Tournament of Champions, Round 4: day 3

a pair of Game 2s today, both featuring the 1960s-era cards against the Depression-era cards. summaries after the jump; complete results and tournament history at Cardinal70's tracker page.

Game 2, 1926 v 1968
Game 2, 1934 v 1964

1926 CARDINALS v. 1968 CARDINALS
Game 2
(1968 leads, 1 game to 0)

summary by lboros

In his last three starts of this tournament, covering 21 innings, Ray Washburn has yielded only 8 hits and 2 runs, 1 earned --- a 0.43 ERA. He got roughed up pretty good in his first start, 6 runs in 7 innings, so his overall tournament ERA is 2.25, with 16 hits allowed in 28 innings. Not bad against competition of this caliber. He's squaring off today against the same pitcher he faced twice during the play-in round, Pete Alexander. Washburn and the 1928 version of Ol' Pete hooked up in a classic in Game 6 of that series, both yielding just 3 hits in 7 innings. The score was deadlocked when they departed; the 1968s eventually won the game, and the series, in the 11th inning.

That was Alexander '28. The pitcher in today's game, Alexander '26, threw 7 innings of 2-hit, no-run ball his last time out, winning Game 6 win over 1943 to clinch that series. Confused yet? Me, too; let's just get on with the game. No lineup changes from yesterday:

1926 1968
Taylor Douthit, cf Lou Brock, lf
Billy Southworth, rf Curt Flood, cf
Rogers Hornsby, 2b Roger Maris, rf
Jim Bottomley, 1b Orlando Cepeda, 1b
Les Bell, 3b Tim McCarver, c
Ray Blades, lf Mike Shannon, 3b
Bob O'Farrell, c Julian Javier, 2b
Tommy Thevenow, ss Dal Maxvill, ss
Pete Alexander, p Ray Washburn, p

Washburn gets off to another strong start, setting them down in order in the 1st; Hoolie Javier pitches in with a diving catch of Hornsby's sharp liner. He gives up a hit in the 2d and a walk in the 3d, but his sinker doesn't seem to be working; only 2 groundball outs through the first 3 innings. Washburn rectifies that in the 4th, getting all 3 outs via the grounder. Alexander, meanwhile, is getting almost nothing but worm-burners: He sets down the first 9 men to face him, 6 of them on grounders and 2 via the strikeout. Only one ball in play goes into the air. Maris breaks up the no-hitter in the 4th inning with two outs in the 4th, but he doesn't move past first base.

Thevenow singles with one out in the 5th inning, and Alexander bunts him on over to bring up Taylor Douthit. He works Washburn for a walk (the pitcher's second of the game), which brings up Southworth. with Hornsby on deck, Washburn can't afford to get too fine; he throws one over the plate, and Southworth yanks it over 2d and into the outfield. Thevenow comes around, and the game has its first run, 1-0.

Alexander gets 3 groundouts in the bottom of the 5th, but Maxvill leads off the 6th with a single (El Birdos' second hit of the day). The enables Washburn to stay in the game, as a bunter; he pushes it right back to the mound, though, and forces Maxie at second. Brock and Flood fail to get the ball out of the infield, and Washburn goes back to the mound still trailing 1-0. He mows them down 1-2-3, running his consecutive-out streak to 7; his pitch count is now at 96, so Washburn is through. Another stellar line for him: 7 innings, 4 hits, 1 run. That's 2 runs in his last 28 innings, and an overall tournament ERA of 2.06 in 5 stats. Nice.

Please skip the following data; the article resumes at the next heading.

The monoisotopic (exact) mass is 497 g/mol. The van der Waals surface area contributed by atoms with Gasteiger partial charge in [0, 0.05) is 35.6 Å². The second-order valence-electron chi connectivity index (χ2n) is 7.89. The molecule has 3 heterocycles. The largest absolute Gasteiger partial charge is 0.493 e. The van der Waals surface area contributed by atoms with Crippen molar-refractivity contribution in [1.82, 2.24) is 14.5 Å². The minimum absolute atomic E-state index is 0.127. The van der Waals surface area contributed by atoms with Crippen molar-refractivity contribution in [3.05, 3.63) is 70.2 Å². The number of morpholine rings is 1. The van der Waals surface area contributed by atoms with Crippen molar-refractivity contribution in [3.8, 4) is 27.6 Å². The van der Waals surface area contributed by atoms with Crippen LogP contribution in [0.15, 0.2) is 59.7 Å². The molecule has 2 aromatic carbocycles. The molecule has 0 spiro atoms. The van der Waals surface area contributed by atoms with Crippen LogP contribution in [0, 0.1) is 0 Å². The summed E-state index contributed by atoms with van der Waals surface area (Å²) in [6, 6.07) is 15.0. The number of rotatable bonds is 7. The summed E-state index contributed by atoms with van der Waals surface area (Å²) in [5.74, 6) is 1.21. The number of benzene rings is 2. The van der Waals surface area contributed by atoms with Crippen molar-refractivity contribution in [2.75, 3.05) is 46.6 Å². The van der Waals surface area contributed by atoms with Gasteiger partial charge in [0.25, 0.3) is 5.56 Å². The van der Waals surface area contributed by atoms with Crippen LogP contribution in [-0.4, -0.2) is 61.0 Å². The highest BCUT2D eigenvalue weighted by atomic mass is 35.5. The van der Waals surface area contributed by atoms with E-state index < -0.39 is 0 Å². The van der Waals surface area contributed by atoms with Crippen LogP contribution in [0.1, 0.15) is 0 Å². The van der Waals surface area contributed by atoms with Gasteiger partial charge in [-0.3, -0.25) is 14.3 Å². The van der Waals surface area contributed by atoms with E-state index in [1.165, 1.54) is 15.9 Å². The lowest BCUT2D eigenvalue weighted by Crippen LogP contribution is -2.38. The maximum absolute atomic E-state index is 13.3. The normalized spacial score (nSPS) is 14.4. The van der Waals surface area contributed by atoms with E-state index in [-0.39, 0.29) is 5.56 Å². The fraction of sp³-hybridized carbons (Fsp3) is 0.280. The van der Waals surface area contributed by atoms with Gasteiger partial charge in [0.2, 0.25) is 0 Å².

El Birdos try to get Washburn off the hook in the 7th. Cepeda gets the team's 3d hit of the game with one out in the 7th, and Shannon greets reliever Art Reinhart with another single to send Cha-Cha around to 3d. It takes a hit from Javier, but he taps it to short and and Thevenow tosses him out. Nothing doing in the top of the 8th, and in the bottom half Les Bell hits a leadoff double off Wayne Granger, as the '26s get to work on an insurance run. . . . . or not. Blades strikes out, O'Farrell walks, Thevenow pops up to left, and Reinhart bounces out to 2b. We head to the 9th with the score still 1-0.

Last chance for El Birdos --- and Flood gets things off to a good start with a base hit. Maris turns on an inside pitch but beats it into the ground; Bottomley fields, throws to Thevenow, then takes the return throw in plenty of time to complete the DP. Cepeda won't go down without a fight, though; he singles. McCarver chops one to Hornsby for the last out ---- but he boots it! Everybody's safe, the tying run is a base hit away, and Shannon --- El Birdos' RBI leader --- stands at the dish.

Hornsby calls the right-hander, Syl Johnson, into the game. I'm thinking: where's Hi Bell? Better pitcher than Johnson, better save total, higher number of appearances, higher number of innings pitched . . . . . why wouldn't' the sim prefer Bell to Johnson? Second-guess locked and loaded. Johnson falls behind Shannon 2-0, then crosses him up with a curve --- pitcher's pitch on a hitter's count. Shannon hacks it down to Thevenow, who steps on the bag for the final out. The bullpen makes it stand up: 1926 evens the series with a 1-0 win. Washburn takes the tough-luck defeat; Pete Alexander '26 wins his 2d straight.

BOX SCORE

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1934 CARDINALS v. 1964 CARDINALS
Game 2
(1934 leads, 1 game to 0)

summary by Zubin